Adelaide restaurant Orana is heading to Sydney, albeit temporarily. Chef-owner Jock Zonfrillo and his ground-breaking menu will be in the Harbour City from 16 August to 15 September.
And the site? He's taking over the Surry Hills basement venue that, until last Sunday, housed modern Thai restaurant Longrain.
But the Sydney residency is not just about the food. Zonfrillo is on a mission to spread the word about The Orana Foundation, an organisation founded by the chef to preserve and research native Australian ingredients and the heritage of Indigenous food culture.
"This is not just about opening a fancy restaurant for four weeks," says Zonfrillo. "It's about raising awareness of what we're doing with The Orana Foundation – and food is the vehicle to changing perceptions about minds about Indigenous culture."
The foundation, which counts The University of Adelaide and the Botanic Gardens of South Australia among its partners, is working with Indigenous communities to develop a database of edible native plants, and investigating how they can be grown commercially.
The Scotsman, who moved to Australia in 2000, says Australian restaurants have come a long way from the "bush tucker" era of the '90s. "It's important to engage with Indigenous ingredients in a real way, not a tokenistic way," says Zonfrillo. At Orana (ranked third on the Gourmet Traveller 2019 Restaurant Guide), the 18-course dégustation menu is all excitement and innovation, weaving from plates of pickled kohlrabi stuffed with Dorrigo pepper, crocodile consommé flavoured with Geraldton wax, and marron dressed with native honey, macadamia and green ants. But the menu never loses sight of the need for things to taste good.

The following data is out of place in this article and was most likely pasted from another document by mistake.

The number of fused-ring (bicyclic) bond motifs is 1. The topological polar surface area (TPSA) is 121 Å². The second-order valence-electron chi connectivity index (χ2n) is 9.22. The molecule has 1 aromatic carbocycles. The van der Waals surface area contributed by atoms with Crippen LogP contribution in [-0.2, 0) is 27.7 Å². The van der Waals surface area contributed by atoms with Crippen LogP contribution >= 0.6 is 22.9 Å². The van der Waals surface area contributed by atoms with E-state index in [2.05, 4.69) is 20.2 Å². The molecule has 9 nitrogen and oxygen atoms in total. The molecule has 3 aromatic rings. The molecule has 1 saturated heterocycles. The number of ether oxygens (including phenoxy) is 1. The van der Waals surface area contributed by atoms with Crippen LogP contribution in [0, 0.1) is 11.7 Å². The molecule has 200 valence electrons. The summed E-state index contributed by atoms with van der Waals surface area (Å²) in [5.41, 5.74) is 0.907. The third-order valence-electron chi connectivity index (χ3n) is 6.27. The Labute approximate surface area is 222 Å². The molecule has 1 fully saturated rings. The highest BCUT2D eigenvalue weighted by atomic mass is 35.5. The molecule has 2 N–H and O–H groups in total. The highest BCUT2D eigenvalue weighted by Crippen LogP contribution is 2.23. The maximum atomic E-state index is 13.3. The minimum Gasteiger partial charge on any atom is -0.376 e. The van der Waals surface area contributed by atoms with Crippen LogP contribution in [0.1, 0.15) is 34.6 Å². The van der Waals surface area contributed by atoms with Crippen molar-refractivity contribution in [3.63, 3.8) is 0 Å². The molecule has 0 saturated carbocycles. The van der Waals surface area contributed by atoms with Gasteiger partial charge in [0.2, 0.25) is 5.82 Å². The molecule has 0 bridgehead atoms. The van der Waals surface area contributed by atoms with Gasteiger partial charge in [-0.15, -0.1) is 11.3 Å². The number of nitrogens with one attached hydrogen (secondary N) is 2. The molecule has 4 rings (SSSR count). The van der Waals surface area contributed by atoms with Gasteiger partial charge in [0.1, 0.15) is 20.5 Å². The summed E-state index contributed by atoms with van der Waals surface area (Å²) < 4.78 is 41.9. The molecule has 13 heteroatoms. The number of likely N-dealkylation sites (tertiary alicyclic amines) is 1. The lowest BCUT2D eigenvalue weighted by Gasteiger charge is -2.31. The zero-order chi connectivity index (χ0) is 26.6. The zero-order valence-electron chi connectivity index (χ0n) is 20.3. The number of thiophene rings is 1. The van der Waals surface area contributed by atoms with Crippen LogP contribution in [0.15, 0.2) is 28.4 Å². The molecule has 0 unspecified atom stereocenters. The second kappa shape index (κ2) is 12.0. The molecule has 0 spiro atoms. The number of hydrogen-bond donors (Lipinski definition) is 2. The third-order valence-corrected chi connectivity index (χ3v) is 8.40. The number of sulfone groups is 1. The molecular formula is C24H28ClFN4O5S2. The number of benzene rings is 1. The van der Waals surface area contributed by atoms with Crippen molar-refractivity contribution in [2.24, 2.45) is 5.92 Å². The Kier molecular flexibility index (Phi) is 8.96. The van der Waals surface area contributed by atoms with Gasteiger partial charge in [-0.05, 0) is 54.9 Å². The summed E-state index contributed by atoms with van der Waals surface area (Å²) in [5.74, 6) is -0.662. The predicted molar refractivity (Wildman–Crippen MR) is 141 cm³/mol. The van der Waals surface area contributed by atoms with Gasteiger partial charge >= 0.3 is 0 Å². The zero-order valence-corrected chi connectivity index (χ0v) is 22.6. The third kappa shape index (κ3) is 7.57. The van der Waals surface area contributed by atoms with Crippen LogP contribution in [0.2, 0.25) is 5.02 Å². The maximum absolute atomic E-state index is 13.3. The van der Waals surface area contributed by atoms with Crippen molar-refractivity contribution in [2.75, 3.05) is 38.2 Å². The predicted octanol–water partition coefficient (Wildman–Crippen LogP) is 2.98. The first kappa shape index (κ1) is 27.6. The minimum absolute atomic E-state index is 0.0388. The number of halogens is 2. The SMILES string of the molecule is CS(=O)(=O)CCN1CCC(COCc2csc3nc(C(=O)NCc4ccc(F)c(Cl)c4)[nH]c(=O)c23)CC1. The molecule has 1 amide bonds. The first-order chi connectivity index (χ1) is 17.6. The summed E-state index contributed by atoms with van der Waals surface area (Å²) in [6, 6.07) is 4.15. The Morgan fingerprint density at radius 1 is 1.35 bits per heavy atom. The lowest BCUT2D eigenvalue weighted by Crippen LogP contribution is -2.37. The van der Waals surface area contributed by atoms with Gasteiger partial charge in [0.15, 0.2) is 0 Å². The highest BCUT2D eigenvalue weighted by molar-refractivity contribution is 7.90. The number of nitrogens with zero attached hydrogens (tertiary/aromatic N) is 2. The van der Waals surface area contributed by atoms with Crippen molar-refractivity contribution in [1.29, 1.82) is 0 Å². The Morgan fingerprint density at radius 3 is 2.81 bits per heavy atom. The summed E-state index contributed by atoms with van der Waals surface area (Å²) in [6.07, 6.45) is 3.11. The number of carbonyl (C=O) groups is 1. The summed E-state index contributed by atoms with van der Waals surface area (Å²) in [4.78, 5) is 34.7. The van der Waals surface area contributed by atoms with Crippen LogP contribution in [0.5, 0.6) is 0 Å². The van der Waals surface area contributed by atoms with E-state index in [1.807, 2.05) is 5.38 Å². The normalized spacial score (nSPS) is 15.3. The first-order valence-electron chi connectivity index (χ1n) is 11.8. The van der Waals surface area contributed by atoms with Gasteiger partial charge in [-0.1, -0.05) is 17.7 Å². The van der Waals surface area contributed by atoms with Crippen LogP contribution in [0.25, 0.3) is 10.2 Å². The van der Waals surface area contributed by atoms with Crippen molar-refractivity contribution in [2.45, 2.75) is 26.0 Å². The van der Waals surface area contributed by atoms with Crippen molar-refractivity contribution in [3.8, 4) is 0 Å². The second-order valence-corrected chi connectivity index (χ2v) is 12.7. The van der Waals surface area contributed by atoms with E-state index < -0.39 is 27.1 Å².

Critically, it's the people behind Orana – the chefs, the floorstaff – that make up the sum of its parts. So Zonfrillo is shutting up the Adelaide restaurant for four weeks, and bringing the whole team to Sydney, too. "There's no way I could do it without them. We want our best team in Sydney," says Zonfrillo. It's a huge financial gamble – there's travel and accommodation costs for all his staff for a month. "It's a very expensive operation. It's almost cost-prohibitive," he says.
Factor in too that Zonfrillo and his team have been preserving, bottling and fermenting dozens of native ingredients for the past six months (he rattles off a mind-boggling list – twelve types of eucalypt, sea parsley, cinnamon myrtle, strawberry gum, bush lemongrass, gubinge [Kakadu plum] harvested from Nyulnyul land in the Kimberley region).
These overheads might explain the $350 price tag for a seat at the Orana Sydney table, almost $100 dearer than its dinner tasting menu in Adelaide. But Zonfrillo is putting his money where his mouth is – 10 per cent of the pop-up restaurant's profits will go towards The Orana Foundation.
It's an ambitious project, and Zonfrillo is nervous. He'll be on the pans six days a week, with Mondays off to spend time with his young family. But he's determined. "This is about making change," he says. "It's to bring about a different viewpoint to the diner, one conversation at a time."
Orana's Sydney residence runs from 16 August to 15 September at 85 Commonwealth St, Surry Hills, NSW. Open for lunch Thu–Sat, and dinner Tue–Sun, $350 for the food menu, payable at time of booking.
Bookings will open online from 9 July, 9am AEST. Bookings for all tables will be made available at once. Bookings can be made for tables of two, four, six or eight. There are also two private dining rooms that can accommodate 12 and 16 diners each. For bookings, go to restaurantorana.com.